With ongoing talent shortages predicted to continue till at least 2030, the need to retain employees has never been greater. But after the upheaval and disruption of the last several years, employers are finding that the old retention methods aren’t always sufficient to keep good people. Workers are increasingly questioning the role of work in their lives and will likely leave an organization when they feel like there’s no career path.
Here are six ways to drive retention for the Future of Work:
1. Improve Development Opportunities Across the Company
Development isn’t just for current jobs, promotion purposes, or high-potential and high-performing employees. Wise leaders are expanding development opportunities across their companies and encouraging employees at all levels to pursue the development that feeds their career goals.
2. Ask Employees What They Want
Maybe it seems obvious, but some organizations may need the occasional reminder that surveying employees can help define what they want in a workplace. Asking the right questions on an employee survey can help leaders narrow down those particular needs employees have but may not always express. Once those needs are more apparent, leaders can start to address the real issues leading to attrition.
3. Don’t Underestimate the Value of Culture
For some employees, company culture can be why they stay. Finding a clear purpose and vision at an organization with a vibrant and fulfilling culture can be enough to stay even when other traditional retention factors aren’t there.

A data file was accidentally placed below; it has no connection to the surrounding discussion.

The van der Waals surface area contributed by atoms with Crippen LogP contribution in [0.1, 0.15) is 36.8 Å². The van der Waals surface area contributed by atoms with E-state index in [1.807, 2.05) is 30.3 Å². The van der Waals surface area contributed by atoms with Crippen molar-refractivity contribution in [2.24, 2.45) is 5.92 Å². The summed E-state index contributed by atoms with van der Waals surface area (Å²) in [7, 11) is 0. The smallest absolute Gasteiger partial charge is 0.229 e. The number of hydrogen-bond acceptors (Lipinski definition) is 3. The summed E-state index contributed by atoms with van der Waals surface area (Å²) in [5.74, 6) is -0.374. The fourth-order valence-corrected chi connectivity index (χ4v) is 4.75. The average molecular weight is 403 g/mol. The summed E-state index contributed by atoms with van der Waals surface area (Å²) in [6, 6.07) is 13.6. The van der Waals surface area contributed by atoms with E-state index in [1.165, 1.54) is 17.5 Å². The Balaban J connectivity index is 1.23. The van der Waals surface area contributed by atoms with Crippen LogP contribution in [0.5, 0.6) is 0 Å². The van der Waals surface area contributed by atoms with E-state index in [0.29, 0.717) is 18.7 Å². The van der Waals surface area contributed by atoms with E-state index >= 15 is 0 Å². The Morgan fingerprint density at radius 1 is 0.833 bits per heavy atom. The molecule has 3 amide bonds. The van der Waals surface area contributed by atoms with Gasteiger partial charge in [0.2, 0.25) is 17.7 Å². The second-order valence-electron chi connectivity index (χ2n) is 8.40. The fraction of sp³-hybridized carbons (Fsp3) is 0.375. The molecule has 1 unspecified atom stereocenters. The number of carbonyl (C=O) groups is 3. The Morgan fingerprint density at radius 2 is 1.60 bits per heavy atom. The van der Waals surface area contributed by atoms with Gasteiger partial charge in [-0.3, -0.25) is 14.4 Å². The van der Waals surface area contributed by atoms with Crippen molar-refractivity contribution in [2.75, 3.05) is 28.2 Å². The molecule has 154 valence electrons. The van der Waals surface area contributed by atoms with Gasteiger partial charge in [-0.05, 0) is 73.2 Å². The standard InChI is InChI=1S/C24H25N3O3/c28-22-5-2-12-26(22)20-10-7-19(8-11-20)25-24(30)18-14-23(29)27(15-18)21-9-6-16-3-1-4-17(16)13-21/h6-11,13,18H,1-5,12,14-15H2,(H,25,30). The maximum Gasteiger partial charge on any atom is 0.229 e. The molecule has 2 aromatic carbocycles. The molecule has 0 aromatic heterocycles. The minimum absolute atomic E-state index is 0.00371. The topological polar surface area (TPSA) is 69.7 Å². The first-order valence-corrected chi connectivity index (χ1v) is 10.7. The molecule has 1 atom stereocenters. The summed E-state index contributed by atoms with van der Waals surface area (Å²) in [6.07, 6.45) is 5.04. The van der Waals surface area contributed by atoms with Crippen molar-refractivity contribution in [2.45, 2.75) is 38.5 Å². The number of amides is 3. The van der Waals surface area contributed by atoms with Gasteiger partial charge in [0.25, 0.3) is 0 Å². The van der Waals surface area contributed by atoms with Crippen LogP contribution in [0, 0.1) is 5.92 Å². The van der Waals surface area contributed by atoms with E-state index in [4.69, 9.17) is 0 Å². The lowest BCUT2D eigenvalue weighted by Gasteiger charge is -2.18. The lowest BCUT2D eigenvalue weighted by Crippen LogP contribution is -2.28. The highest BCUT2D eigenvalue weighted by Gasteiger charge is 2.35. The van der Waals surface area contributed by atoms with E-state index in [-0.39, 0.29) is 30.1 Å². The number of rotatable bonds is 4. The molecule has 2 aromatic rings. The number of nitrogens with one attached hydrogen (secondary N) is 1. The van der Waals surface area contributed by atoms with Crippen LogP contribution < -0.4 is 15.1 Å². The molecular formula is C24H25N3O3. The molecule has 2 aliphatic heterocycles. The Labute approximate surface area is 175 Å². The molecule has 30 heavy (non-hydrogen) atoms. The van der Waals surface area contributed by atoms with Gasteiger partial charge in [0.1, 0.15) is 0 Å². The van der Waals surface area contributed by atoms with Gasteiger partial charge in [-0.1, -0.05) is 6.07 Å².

4. Encourage Employees to “Squiggle”
Authors Helen Tupper and Sarah Ellis suggest that employers should make career experiments easy for employees. They suggest that people who are allowed to “squiggle”—that is, to try new positions and experiences within the organization—are more likely to “squiggle and stay.” Employers must address the obstacles preventing people from looking for internal positions to keep good employees from leaving.
5. Make an Effort to Connect
A recent McKinsey survey indicated that “uncaring and uninspiring leaders” was a factor for 34% of people who changed jobs between April 2021 and April 2022. When many employees feel disconnected, discouraged, or frustrated, leaders should try to connect and encourage connection across the company.
6. Address the Human Needs Employees Have
Employees are not widgets or machines. Putting aside the need for an income, employees have genuine human needs and are increasingly leaving jobs that don’t fill those needs. Take the time to understand the three human needs every employee has, and talk to employees about how their roles can better meet those needs. What needs to change if the roles they are in don’t meet those needs? Have these conversations with direct reports, and encourage other leaders to do the same.
Leaders know that it’s more efficient and less costly to keep good employees than to replace them, but retention is a complex formula with various individual factors. By taking the time to talk to individual employees and expanding their approach to retention beyond traditional methods, leaders can improve engagement and employee experience and improve their chances of holding onto talented people for the long term.
- What is one way we can expand development opportunities to more people?
- How often do I have a frank and open career and retention conversations with my team members?
- Do employees feel free to try new positions in our organization? Why or why not?